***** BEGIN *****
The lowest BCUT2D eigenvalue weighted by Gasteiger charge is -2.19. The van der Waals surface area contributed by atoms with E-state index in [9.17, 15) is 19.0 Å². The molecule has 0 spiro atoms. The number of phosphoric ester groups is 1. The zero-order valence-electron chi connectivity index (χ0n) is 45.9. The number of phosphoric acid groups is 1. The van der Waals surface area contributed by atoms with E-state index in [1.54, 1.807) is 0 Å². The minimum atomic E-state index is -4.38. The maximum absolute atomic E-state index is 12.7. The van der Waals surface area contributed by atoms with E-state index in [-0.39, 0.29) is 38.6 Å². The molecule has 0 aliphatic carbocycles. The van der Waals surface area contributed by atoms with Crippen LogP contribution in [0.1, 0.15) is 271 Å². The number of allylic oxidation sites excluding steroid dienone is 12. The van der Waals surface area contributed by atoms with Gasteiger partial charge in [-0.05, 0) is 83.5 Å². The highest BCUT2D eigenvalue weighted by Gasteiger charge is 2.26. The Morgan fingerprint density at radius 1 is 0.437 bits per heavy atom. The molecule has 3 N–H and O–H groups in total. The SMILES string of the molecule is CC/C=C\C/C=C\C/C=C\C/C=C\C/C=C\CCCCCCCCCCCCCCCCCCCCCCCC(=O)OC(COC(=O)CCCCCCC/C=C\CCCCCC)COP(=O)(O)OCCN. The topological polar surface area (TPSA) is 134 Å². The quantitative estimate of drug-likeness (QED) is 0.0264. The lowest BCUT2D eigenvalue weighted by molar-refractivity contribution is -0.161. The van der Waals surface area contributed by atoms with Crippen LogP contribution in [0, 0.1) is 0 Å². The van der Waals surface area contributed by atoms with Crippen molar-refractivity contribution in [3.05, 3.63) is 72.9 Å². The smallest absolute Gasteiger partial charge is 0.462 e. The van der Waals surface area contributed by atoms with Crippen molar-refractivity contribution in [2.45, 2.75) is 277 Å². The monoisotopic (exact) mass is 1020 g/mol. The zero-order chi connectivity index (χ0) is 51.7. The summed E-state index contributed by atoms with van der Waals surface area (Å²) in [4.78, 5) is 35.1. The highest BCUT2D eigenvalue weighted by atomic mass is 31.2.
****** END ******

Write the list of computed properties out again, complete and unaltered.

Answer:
The lowest BCUT2D eigenvalue weighted by Gasteiger charge is -2.19. The van der Waals surface area contributed by atoms with E-state index in [9.17, 15) is 19.0 Å². The molecule has 0 spiro atoms. The number of phosphoric ester groups is 1. The zero-order valence-electron chi connectivity index (χ0n) is 45.9. The number of phosphoric acid groups is 1. The van der Waals surface area contributed by atoms with E-state index in [1.54, 1.807) is 0 Å². The minimum atomic E-state index is -4.38. The maximum absolute atomic E-state index is 12.7. The van der Waals surface area contributed by atoms with E-state index in [-0.39, 0.29) is 38.6 Å². The molecule has 0 aliphatic carbocycles. The van der Waals surface area contributed by atoms with Crippen LogP contribution in [0.1, 0.15) is 271 Å². The number of allylic oxidation sites excluding steroid dienone is 12. The van der Waals surface area contributed by atoms with Gasteiger partial charge in [-0.05, 0) is 83.5 Å². The highest BCUT2D eigenvalue weighted by Gasteiger charge is 2.26. The Morgan fingerprint density at radius 1 is 0.437 bits per heavy atom. The molecule has 3 N–H and O–H groups in total. The SMILES string of the molecule is CC/C=C\C/C=C\C/C=C\C/C=C\C/C=C\CCCCCCCCCCCCCCCCCCCCCCCC(=O)OC(COC(=O)CCCCCCC/C=C\CCCCCC)COP(=O)(O)OCCN. The topological polar surface area (TPSA) is 134 Å². The quantitative estimate of drug-likeness (QED) is 0.0264. The lowest BCUT2D eigenvalue weighted by molar-refractivity contribution is -0.161. The van der Waals surface area contributed by atoms with Crippen LogP contribution in [0, 0.1) is 0 Å². The van der Waals surface area contributed by atoms with Crippen molar-refractivity contribution in [3.05, 3.63) is 72.9 Å². The smallest absolute Gasteiger partial charge is 0.462 e. The van der Waals surface area contributed by atoms with Crippen molar-refractivity contribution in [2.45, 2.75) is 277 Å². The monoisotopic (exact) mass is 1020 g/mol. The zero-order chi connectivity index (χ0) is 51.7. The summed E-state index contributed by atoms with van der Waals surface area (Å²) in [4.78, 5) is 35.1. The highest BCUT2D eigenvalue weighted by atomic mass is 31.2.